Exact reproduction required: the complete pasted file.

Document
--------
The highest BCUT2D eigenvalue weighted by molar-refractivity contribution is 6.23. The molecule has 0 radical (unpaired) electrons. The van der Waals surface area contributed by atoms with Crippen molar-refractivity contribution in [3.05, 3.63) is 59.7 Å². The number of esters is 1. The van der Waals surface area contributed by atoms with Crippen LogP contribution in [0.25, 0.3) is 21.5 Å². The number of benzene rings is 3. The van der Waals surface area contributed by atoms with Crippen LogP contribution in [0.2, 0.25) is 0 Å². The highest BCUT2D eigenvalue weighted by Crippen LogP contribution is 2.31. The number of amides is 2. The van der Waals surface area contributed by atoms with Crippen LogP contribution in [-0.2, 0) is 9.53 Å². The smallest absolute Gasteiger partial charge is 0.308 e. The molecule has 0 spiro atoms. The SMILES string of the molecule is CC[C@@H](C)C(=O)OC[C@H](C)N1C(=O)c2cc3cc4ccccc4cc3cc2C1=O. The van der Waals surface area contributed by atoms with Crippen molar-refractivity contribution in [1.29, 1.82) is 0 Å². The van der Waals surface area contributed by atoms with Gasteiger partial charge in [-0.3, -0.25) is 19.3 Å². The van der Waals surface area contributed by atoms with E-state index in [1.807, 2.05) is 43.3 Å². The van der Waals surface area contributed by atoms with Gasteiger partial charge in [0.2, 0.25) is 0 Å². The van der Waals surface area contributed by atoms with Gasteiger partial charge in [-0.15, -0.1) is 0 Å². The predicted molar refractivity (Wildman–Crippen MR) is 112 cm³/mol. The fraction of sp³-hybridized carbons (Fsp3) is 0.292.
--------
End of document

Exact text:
The highest BCUT2D eigenvalue weighted by molar-refractivity contribution is 6.23. The molecule has 0 radical (unpaired) electrons. The van der Waals surface area contributed by atoms with Crippen molar-refractivity contribution in [3.05, 3.63) is 59.7 Å². The number of esters is 1. The van der Waals surface area contributed by atoms with Crippen LogP contribution in [0.25, 0.3) is 21.5 Å². The number of benzene rings is 3. The van der Waals surface area contributed by atoms with Crippen LogP contribution in [0.2, 0.25) is 0 Å². The highest BCUT2D eigenvalue weighted by Crippen LogP contribution is 2.31. The number of amides is 2. The van der Waals surface area contributed by atoms with Crippen LogP contribution in [-0.2, 0) is 9.53 Å². The smallest absolute Gasteiger partial charge is 0.308 e. The molecule has 0 spiro atoms. The SMILES string of the molecule is CC[C@@H](C)C(=O)OC[C@H](C)N1C(=O)c2cc3cc4ccccc4cc3cc2C1=O. The van der Waals surface area contributed by atoms with Crippen molar-refractivity contribution in [1.29, 1.82) is 0 Å². The van der Waals surface area contributed by atoms with Gasteiger partial charge in [-0.3, -0.25) is 19.3 Å². The van der Waals surface area contributed by atoms with E-state index in [1.807, 2.05) is 43.3 Å². The van der Waals surface area contributed by atoms with Gasteiger partial charge in [0.2, 0.25) is 0 Å². The van der Waals surface area contributed by atoms with Gasteiger partial charge in [-0.15, -0.1) is 0 Å². The predicted molar refractivity (Wildman–Crippen MR) is 112 cm³/mol. The fraction of sp³-hybridized carbons (Fsp3) is 0.292.